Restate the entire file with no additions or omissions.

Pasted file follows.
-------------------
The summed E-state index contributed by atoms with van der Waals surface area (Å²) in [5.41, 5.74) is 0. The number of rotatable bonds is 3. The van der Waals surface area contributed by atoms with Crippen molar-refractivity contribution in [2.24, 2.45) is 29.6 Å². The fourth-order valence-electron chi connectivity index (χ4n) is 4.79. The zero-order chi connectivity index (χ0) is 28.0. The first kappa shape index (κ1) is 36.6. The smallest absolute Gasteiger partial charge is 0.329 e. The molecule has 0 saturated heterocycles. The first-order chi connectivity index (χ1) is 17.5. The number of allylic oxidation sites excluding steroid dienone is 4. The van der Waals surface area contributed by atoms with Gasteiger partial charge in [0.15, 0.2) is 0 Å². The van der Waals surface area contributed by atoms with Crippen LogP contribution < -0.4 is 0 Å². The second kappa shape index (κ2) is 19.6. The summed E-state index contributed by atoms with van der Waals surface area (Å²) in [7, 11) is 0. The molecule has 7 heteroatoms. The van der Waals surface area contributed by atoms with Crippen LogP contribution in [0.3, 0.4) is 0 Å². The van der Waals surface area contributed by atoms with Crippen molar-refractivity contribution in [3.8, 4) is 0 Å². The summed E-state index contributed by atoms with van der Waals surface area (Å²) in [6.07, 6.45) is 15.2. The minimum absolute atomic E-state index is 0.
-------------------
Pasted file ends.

The summed E-state index contributed by atoms with van der Waals surface area (Å²) in [5.41, 5.74) is 0. The number of rotatable bonds is 3. The van der Waals surface area contributed by atoms with Crippen molar-refractivity contribution in [2.24, 2.45) is 29.6 Å². The fourth-order valence-electron chi connectivity index (χ4n) is 4.79. The zero-order chi connectivity index (χ0) is 28.0. The first kappa shape index (κ1) is 36.6. The smallest absolute Gasteiger partial charge is 0.329 e. The molecule has 0 saturated heterocycles. The first-order chi connectivity index (χ1) is 17.5. The number of allylic oxidation sites excluding steroid dienone is 4. The van der Waals surface area contributed by atoms with Gasteiger partial charge in [0.15, 0.2) is 0 Å². The van der Waals surface area contributed by atoms with Crippen LogP contribution < -0.4 is 0 Å². The second kappa shape index (κ2) is 19.6. The summed E-state index contributed by atoms with van der Waals surface area (Å²) in [7, 11) is 0. The molecule has 7 heteroatoms. The van der Waals surface area contributed by atoms with Crippen LogP contribution in [0.3, 0.4) is 0 Å². The van der Waals surface area contributed by atoms with Crippen molar-refractivity contribution in [3.8, 4) is 0 Å². The summed E-state index contributed by atoms with van der Waals surface area (Å²) in [6.07, 6.45) is 15.2. The minimum absolute atomic E-state index is 0.